Anyone who loves musical theater owes it to themselves to see “Bathtubs Over Broadway,” a delightful deep-dive documentary into one man’s obsession with the obscure world of industrial musicals — corporate-sponsored song-and-dance revues from the golden age of American capitalism. Think of it as “big-brand music,” commissioned for company retreats where they would be performed just once (sometimes by such entertainers as Susan Stroman, Martin Short, and Chita Rivera, who fondly recall performing in such “sold-out” shows) and then forgotten. Well, almost forgotten, since a handful of collectors have developed a kind of ironic affection for these loony tunes, which makes for an outrageous but never-less-than-reverent tour down the back alleys of Broadway.
Turns out a clever cleffer (vintage Variety slanguage for a professional songwriter) can fashion a witty ditty about pretty much anything, from the profitability of Purina Dog Chow to the joys of Surg-O-Pak sterile hospital sheets. Don’t believe me? Witness “It’ll Change Your Life,” one of two original musical numbers Steve Young — a comedy writer for “Late Night With David Letterman” and the top collector in question — penned in the style of those vintage industrials tuners: “Soon you’re itchin’ to sell a new kitchen / They put the dazzle in diesel, they add the ooh to shampoo.” That song opens this daffy project, paired with a playful animated sequence that sets the stage for what’s to come.
As Young explains it, one of the perils of being a writer for Letterman is that “many of the receptors that would allow me to appreciate comedy would be burned out in my brain.” One of his jobs on the show was to find obscure, inadvertently funny LPs for the “Dave’s Record Collection” segment of the show, which is how he stumbled across industrial musicals in the first place, moldering among the bins of vintage vinyl dealers.
It was in that spirit, looking for records he could lampoon out of context, that Young brought albums such as “Number One Hard” (sample lyrics: “Wheat, wheat, wheat, wheat, wheat, wheat, wheat / It makes your life complete”) and “My Insurance Man” to the public’s attention. And thus an obsession with what Young calls “music I wasn’t supposed to hear” was born, compelling him to seek out the extremely limited-edition records presented to the salesmen attending these conferences as a kind of souvenir.
Now, as delightful as it is to dive down that rabbit hole with Young, interfacing with fellow collectors and reaching out to the singers and songwriters who worked on some of these shows, director Dava Whisenant deliberately misleads her audience, withholding early on that Young is compiling an entire book on the subject — a novelty coffee-table tome called “Everything’s Coming Up Profits” (for which Amazon offers three streaming music collections spanning the ’50s, ’60s, and ’70s, when these shows were in their prime) that he suddenly unveils fully written and researched during the film’s shmaltzy final third.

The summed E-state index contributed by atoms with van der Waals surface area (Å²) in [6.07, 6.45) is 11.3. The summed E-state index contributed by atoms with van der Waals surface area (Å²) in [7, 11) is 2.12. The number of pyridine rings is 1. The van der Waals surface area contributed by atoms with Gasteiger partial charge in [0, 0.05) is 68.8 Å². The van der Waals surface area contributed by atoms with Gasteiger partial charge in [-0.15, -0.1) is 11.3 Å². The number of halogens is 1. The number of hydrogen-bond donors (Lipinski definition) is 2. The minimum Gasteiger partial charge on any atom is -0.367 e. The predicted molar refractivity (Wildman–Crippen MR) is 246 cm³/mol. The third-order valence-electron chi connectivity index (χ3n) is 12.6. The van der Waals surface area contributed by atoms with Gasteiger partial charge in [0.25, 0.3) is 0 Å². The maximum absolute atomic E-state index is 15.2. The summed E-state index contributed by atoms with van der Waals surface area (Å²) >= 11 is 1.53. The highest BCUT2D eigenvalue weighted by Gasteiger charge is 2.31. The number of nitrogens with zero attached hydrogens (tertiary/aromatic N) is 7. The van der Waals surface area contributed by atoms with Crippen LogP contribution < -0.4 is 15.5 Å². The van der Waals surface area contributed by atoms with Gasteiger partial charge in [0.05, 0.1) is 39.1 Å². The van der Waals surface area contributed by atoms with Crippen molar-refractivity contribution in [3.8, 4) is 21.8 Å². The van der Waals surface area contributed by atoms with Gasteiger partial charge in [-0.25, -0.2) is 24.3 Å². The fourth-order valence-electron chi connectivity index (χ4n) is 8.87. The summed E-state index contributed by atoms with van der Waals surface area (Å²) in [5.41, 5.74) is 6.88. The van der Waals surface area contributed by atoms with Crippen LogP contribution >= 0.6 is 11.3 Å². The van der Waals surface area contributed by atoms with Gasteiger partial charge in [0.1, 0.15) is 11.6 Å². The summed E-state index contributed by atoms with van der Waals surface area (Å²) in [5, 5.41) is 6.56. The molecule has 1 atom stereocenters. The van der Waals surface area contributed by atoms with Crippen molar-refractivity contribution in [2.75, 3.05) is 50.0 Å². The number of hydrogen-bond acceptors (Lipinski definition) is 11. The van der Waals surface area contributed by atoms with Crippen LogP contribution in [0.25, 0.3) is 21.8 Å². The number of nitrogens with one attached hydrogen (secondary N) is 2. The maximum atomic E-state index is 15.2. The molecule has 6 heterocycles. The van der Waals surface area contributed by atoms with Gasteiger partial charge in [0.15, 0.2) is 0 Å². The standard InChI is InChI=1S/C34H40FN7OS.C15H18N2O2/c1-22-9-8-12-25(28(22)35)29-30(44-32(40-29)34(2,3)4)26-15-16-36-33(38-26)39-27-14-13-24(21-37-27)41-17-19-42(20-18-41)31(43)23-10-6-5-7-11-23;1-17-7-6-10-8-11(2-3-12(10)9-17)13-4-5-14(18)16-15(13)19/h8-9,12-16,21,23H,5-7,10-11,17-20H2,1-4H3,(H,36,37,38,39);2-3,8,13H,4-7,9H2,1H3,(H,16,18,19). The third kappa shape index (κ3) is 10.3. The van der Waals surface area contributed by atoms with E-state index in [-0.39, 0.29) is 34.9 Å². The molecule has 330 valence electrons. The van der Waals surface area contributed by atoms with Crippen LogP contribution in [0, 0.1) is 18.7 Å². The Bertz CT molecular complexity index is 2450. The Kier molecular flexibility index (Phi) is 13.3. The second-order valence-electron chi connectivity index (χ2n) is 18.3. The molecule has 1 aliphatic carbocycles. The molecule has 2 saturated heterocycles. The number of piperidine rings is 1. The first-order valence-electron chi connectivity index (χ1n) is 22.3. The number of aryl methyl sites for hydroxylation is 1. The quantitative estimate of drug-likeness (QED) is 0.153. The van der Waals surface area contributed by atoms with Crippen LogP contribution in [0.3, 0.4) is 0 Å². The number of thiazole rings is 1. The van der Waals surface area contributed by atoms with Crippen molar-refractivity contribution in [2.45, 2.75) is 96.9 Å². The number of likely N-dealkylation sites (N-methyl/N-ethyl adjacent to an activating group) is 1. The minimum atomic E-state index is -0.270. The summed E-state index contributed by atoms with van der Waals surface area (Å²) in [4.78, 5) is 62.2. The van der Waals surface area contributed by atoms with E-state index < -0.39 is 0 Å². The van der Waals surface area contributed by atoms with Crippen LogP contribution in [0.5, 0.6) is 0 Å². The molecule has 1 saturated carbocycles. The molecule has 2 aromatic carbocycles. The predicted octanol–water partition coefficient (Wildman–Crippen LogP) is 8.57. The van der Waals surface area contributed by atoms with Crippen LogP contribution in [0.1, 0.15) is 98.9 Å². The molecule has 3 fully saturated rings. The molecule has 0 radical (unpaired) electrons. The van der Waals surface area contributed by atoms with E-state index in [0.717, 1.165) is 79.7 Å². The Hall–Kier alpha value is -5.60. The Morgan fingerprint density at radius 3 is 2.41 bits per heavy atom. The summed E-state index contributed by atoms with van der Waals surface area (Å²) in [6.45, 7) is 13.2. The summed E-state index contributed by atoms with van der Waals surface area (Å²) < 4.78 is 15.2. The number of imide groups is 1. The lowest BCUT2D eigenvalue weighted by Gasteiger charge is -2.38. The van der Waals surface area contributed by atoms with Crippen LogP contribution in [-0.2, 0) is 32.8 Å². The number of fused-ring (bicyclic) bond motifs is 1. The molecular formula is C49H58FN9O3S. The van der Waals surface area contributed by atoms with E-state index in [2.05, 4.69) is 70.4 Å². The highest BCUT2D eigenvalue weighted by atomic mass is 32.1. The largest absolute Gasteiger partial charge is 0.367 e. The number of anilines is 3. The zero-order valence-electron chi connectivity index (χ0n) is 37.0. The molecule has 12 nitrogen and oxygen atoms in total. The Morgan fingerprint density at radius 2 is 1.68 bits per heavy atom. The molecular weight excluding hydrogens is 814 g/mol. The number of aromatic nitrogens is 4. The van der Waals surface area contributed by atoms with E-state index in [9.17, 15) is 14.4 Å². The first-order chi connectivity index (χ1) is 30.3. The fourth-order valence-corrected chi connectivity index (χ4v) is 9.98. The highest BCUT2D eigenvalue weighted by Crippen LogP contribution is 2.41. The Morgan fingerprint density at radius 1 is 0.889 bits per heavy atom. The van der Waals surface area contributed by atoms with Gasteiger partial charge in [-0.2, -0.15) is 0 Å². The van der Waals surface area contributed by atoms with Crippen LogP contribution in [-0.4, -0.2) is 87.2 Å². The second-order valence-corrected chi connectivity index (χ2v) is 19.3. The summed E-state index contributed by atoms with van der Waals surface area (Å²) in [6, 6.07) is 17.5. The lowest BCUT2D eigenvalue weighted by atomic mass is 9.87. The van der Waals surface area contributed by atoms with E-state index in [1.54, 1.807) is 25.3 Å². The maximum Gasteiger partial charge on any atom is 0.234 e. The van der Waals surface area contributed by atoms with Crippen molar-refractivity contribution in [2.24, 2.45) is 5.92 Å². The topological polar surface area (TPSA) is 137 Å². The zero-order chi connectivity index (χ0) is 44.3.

There are scenes in which he refers to the Holy Grail of industrial musicals, a sparkly ode to tubs and toilets called “The Bathrooms Are Coming” (“My bathroom, my bathroom / Is much more than it may seem / Where I wash and where I cream”), speculating on how the various songs might have been staged. The next thing we know, he’s opening a package to reveal a rare DVD on which the entire production has been preserved for posterity. The vinyl albums are scarce enough that it’s a real treat whenever Young discovers a vintage film recording, and Focus Features absolutely owes it to audiences to make this extra available on home video.
Though Young was initially drawn to these recordings for their sheer absurdity, he developed a sincere appreciation for their craftsmanship, and this mix of humor and humility is what makes the surrounding documentary so special, especially as he sets out to meet the people responsible for such work (reader be warned: There are a few light spoilers ahead). Like a cross between Broadway legends and Madison Ave. jingle writers, composers such as Michael Brown (“Put Payoff Punch in Your Selling”) and Sid Siegel (“I Never Enjoyed My Operation More”) were hardly hacks, writing catchy songs with seemingly impossible sales pitches. After all, how many words rhyme with Xerox?
Young manages to find Siegel — who wrote more than 250 industrials — before the composer died, and it’s touching to watch them seated at Siegel’s piano, singing the lyrics to “The Distributors.” Young gets along so well with Hank Beebe (“Diesel Dazzle”) that they wrote the film’s closing number together, staged in grand Technicolor style with all the friends he has met through this crazy journey into way-off-Broadway history. It all speaks to an era when salespeople dedicated their entire lives to a company like Chevrolet, which might repay that loyalty by shelling out $3 million for a one-off musical — compared to less than $500,000 to launch a show like “My Fair Lady.” It’s high time this unsung phenomenon reached the public’s ears.